Intricate Carvings on Royal Throne

 Intricate Carvings on Royal Throne

In ancient China, chairs were divided into different categories. The throne was the highest class of chair and only emperors were permitted to sit on it.

As they were only housed in royal palaces, most thrones used in China are displayed in the Beijing Palace Museum.

Fortunately, Shanghai residents can take a look at a throne (紫檀木雕云龙纹宝座) in the Shanghai Museum.

Experts believe it might have been lost in a war and subsequently found by antique collectors.

The throne was made in the middle of the Qing Dynasty (1644-1911) by royal craftsmen and reflects intricate features typical of the time.

According to expert collector Ma Weidu, carvings on Qing Dynasty thrones were extremely delicate and sophisticated to please emperors. They were also bigger to reflect emperors' high standing.

And in accordance with the Chinese concept of a bed being the center of the house, so the style of a throne still resembles a bed in shape.

The arms and the back of this chair are screens, which is typical of a Chinese throne style -- majestic and dignified.

Chinese dragons and clouds are engraved around the full body of the throne as emperors believed they were dragons and also the sons of heaven.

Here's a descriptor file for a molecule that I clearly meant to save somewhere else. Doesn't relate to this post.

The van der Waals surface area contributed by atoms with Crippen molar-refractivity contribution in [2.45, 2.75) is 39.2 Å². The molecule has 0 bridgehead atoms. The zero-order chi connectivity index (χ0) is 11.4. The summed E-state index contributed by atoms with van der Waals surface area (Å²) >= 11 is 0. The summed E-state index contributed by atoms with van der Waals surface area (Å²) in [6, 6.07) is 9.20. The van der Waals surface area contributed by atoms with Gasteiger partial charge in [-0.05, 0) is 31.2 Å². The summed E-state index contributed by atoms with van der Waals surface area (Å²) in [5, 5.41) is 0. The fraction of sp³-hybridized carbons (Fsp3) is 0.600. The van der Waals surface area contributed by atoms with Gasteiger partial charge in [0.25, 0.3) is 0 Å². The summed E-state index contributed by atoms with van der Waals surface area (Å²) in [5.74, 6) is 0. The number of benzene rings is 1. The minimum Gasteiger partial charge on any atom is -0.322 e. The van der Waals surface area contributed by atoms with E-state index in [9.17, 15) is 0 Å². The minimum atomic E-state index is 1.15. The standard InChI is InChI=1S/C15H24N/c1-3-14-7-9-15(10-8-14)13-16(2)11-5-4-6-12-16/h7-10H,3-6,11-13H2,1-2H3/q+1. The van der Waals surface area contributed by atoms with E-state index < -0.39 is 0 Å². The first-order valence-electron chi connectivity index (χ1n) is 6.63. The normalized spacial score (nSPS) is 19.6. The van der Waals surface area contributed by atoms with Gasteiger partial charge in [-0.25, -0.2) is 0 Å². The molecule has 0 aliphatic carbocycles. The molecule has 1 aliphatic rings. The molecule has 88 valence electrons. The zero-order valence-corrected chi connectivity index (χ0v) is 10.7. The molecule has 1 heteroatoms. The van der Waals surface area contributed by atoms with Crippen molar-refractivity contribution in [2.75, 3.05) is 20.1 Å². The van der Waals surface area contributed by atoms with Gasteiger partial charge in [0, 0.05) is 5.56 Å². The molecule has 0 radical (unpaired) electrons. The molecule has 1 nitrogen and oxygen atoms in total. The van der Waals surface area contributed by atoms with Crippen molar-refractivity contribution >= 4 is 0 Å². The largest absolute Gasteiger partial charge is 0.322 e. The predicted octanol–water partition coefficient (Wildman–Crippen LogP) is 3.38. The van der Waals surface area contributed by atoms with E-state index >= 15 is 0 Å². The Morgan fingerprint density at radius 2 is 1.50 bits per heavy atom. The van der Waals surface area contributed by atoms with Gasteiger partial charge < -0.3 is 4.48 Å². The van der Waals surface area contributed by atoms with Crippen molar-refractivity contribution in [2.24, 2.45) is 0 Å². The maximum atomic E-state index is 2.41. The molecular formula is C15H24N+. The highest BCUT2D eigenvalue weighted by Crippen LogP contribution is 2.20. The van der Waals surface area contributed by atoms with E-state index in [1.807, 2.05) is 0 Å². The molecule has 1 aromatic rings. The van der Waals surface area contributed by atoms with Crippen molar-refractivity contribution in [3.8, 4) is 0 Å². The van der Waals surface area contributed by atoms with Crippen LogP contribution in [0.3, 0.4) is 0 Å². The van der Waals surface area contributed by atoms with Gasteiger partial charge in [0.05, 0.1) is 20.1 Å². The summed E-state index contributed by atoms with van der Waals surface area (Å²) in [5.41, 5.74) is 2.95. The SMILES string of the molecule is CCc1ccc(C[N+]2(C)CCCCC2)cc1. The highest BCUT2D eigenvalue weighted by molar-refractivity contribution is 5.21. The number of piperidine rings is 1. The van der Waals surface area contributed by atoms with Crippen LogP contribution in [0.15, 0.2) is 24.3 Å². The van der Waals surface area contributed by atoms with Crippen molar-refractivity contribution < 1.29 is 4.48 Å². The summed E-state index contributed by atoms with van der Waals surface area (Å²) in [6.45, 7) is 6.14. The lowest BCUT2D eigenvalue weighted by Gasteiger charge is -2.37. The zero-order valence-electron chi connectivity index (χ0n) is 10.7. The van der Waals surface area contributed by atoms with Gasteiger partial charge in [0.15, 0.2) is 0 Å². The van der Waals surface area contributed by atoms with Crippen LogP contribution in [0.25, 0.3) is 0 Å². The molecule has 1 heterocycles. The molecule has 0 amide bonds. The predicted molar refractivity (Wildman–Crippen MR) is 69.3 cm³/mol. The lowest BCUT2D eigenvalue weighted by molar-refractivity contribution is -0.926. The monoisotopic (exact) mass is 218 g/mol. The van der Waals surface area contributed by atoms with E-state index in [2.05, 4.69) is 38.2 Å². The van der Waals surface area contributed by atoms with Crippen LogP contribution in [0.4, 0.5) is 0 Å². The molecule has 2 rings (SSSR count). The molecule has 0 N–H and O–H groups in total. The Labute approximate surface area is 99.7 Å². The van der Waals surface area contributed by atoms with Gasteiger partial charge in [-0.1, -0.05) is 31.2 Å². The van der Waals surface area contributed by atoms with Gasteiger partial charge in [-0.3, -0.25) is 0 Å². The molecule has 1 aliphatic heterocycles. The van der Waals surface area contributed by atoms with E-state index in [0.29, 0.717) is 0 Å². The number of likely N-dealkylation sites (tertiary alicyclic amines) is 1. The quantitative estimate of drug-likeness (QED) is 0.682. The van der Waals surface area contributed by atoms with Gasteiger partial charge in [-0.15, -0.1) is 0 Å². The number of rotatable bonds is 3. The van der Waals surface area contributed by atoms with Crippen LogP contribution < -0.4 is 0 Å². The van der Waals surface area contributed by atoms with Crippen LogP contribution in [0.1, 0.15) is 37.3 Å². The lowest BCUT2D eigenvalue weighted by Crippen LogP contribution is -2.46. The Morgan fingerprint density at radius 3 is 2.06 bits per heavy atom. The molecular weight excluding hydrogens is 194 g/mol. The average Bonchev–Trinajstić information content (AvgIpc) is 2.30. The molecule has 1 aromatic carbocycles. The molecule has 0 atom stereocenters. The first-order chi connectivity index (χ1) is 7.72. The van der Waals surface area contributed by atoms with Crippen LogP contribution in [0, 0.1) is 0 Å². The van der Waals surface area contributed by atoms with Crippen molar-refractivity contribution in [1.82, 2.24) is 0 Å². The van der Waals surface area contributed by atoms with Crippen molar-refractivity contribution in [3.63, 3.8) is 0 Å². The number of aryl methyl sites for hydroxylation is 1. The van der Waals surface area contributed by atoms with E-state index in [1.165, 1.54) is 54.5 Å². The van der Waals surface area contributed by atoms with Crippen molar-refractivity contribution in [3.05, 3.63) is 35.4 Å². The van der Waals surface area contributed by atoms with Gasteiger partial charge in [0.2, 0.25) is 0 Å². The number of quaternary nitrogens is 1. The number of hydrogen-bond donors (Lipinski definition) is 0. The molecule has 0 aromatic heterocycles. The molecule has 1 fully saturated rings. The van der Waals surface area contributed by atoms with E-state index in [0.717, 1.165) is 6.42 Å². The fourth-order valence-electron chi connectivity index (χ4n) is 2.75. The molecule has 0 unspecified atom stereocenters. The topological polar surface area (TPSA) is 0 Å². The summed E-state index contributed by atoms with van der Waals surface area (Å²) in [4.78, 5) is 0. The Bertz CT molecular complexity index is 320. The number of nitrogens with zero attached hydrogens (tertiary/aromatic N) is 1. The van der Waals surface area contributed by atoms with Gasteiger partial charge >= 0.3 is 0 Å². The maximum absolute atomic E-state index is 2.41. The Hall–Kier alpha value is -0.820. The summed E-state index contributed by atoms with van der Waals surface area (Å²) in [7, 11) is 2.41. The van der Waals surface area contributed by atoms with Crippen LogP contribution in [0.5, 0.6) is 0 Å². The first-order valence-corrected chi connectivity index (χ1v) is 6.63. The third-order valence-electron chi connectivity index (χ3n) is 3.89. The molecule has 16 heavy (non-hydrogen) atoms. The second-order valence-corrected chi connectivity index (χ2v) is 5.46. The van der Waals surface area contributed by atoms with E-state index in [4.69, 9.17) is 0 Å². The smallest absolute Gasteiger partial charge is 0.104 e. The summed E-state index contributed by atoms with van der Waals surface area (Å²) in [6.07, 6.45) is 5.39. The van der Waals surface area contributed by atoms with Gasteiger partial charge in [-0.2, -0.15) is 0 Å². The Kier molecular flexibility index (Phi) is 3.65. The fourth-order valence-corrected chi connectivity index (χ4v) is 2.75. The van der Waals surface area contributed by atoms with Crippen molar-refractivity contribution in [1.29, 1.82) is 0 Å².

In the middle of the back screen, a dragon flying down from the heavens has been engraved.

Below it are two dragons playing with a flaming pearl. This is a traditional depiction of dragons that symbolizes happiness and good luck.

Patterns of rivers, the sun and the moon to symbolize the emperor's realm, feature at the bottom of the back of the screen.

The overall theme of the carvings symbolizes the emperor coming down from heaven, overlooking his kingdom.

The arm screens and the four legs of the throne are all engraved with patterns of clouds and dragons.

The throne was made of zitan wood, a very rare and valuable tropical hardwood from the rosewood family. The dark, purplish red color of the wood enhances the royal solemnity of the seat.